“This is going to be definitely my last ride for sure,” Greenway said, per KFAN. “That’s the way I wanted to go out, to be able to commit myself to Minnesota for one more year and just give it everything I have.”

Greenway will need to give it his all if he’s to remain the starter in Minnesota. Not only is his position becoming irrelevant in Mike Zimmer’s defense, but Greenway faces stiff competition from free agent acquisition Emmanuel Lamur. The former Cincinnati Bengal signed a two-year, $6 million contract this offseason and has an edge on Greenway in terms of youth and versatility.

With training camp nearly upon us, Vikings Territory explored the inevitable battle — or non-battle — to become Minnesota’s starting weak side linebacker. Follow the jump to see the team’s answers to the following question:

Who will open the season at weak side linebacker for the Vikings?

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Too many cooks in the kitchen?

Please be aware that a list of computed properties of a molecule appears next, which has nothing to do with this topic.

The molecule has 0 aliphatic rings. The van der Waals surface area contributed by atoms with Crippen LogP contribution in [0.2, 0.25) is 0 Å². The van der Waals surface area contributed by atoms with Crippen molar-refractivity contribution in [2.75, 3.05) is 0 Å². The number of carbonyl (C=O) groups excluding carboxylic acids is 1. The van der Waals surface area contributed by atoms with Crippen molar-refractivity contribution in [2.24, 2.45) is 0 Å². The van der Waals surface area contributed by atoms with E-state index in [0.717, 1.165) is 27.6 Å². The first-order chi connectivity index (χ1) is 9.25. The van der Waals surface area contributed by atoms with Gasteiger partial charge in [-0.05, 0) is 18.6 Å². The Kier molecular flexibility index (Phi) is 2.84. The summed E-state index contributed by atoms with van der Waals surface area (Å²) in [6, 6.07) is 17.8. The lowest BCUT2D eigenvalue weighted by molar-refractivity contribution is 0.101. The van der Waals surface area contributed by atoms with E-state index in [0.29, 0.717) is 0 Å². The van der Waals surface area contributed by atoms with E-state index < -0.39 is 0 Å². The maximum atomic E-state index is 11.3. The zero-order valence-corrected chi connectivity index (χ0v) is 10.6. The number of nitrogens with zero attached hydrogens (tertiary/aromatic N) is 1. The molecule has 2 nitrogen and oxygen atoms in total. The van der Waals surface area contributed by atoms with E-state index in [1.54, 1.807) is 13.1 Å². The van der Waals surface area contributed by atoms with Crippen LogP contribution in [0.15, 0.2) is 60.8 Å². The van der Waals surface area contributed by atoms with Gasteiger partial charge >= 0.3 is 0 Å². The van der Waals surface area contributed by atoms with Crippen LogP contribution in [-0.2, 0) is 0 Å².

The Offensive Triangle
Image courtesy of Vikings.com

This 10-part series focuses on the biggest questions facing the Vikings as they head into Mankato for their training camp festivities. The second question that comes to mind is how the crowded, experienced coaching staff will coexist and and impact the offense in 2016. If you missed the first question, you can read and respond HERE.

Time is running out for Vikings offensive coordinator Norv Turner. Since joining Minnesota’s coaching staff in 2014, he’s failed to turn his lengthy pedigree into on-field results. His offenses have finished 27th and 29th in total yards, respectively,  despite having one of the league’s best young quarterbacks and an All-Pro at running back in Adrian Peterson.